“Winning” is rarely an accident, in my experience. Even if you have your Queen and your opponent’s highest piece on the chess board is a rook, there’s a process required to get to checkmate. Life is frequently a chess game and the game changes with every move. That’s why my approach has always been to try and bring as much order and structure to the process of trying to “win” as possible.
What is that organized, repeatable process? Put simply, a campaign.
In my upcoming book, I talk about the six critical elements of successful campaigns. And I try to bring them to life as fully as possible with real examples. Recently, we all watched just such an example unfold in real-time – Speaker Nancy Pelosi’s efforts to re-open the federal government.
She may or may not have thought of it as a campaign, but its how my brain works and I think is illustrative of how complicated challenges can seem a little easier when viewed through this lens. How did the Speaker’s campaign fare against the steps I lay out in my process? Let’s review.
Her goals can be clearly defined: Reopen government, no money for a border wall, and a reassertion of the legislative branch’s role in the first big fight under a divided government in the Trump era.
She grasped fully the context of the times which shaped the contours of the fight. Years of experience made clear to her that President’s always bear the burden of blame for shutdowns. Public opinion is on her side because a majority of the public opposes a wall. Her caucus was/is largely unafraid of “weak on border security” rhetoric after seizing control of Congress despite a fusillade of just such talk from the President in the closing weeks of the 2018 election. Not to mention time was on her side and the President had handed her a, well, trump card in his public comments that he would “be proud to shut down the government.” Last but not least it was “only” a partial shutdown with the largest agency, DoD, up and running.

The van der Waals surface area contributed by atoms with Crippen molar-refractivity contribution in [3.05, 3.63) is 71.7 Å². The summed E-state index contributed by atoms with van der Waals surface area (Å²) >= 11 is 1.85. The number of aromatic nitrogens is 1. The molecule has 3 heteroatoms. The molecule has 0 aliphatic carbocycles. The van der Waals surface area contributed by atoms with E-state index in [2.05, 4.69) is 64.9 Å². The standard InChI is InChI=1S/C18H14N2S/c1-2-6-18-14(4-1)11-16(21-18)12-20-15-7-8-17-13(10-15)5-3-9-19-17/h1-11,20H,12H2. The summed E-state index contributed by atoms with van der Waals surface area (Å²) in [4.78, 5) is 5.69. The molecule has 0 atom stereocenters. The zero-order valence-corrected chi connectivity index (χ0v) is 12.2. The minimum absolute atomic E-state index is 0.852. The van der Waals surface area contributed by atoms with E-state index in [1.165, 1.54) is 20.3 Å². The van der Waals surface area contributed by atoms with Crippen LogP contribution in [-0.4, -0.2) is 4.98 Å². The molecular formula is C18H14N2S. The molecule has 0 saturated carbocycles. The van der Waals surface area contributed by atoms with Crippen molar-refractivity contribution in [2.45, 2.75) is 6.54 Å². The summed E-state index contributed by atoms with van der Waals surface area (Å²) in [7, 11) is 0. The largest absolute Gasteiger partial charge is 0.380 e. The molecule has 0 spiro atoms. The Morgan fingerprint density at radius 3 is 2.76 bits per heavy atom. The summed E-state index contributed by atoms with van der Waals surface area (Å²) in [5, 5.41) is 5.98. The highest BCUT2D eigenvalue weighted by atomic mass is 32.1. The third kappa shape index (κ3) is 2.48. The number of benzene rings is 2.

She commanded the process she had control over flawlessly. From what came to the House floor to her blindsiding the President regarding the timing of the State of the Union – she turned her command of process into adroit tactical moves in expert fashion.
Her strategy to not engage in a proposal, then counter-proposal back and forth exchange was clearly intentional. While some in her caucus were urging her to do so she knew that such a move would actually weaken the hand of House Democrats.
Her tactics reflected steps 1 – 4 each and every day. In media appearances, through scheduling the Congressional calendar, and ongoing communication with her caucus she stayed focused on her goals, operated within the appropriate context, commanded the process, stuck to her strategy and brought it to life with every move.
In sum, she executed despite enormous pressure from some corners to pivot and do whatever it took to reopen the government, even if meant letting the President claim a “win.”
To anyone familiar with the structure of a campaign, the fact that Speaker Pelosi “won” isn’t a surprise. “Winning” isn’t an accident and “campaigns” can get crosswise pretty quickly if they err on any of the steps. Not every campaign is political, of course. These six steps can work for you no matter whether the campaign you are running is in business or your personal life. And once you’re familiar with the foundation, you’ll have a newfound appreciation for campaigns well run, no matter what kind of chess game you find yourself playing.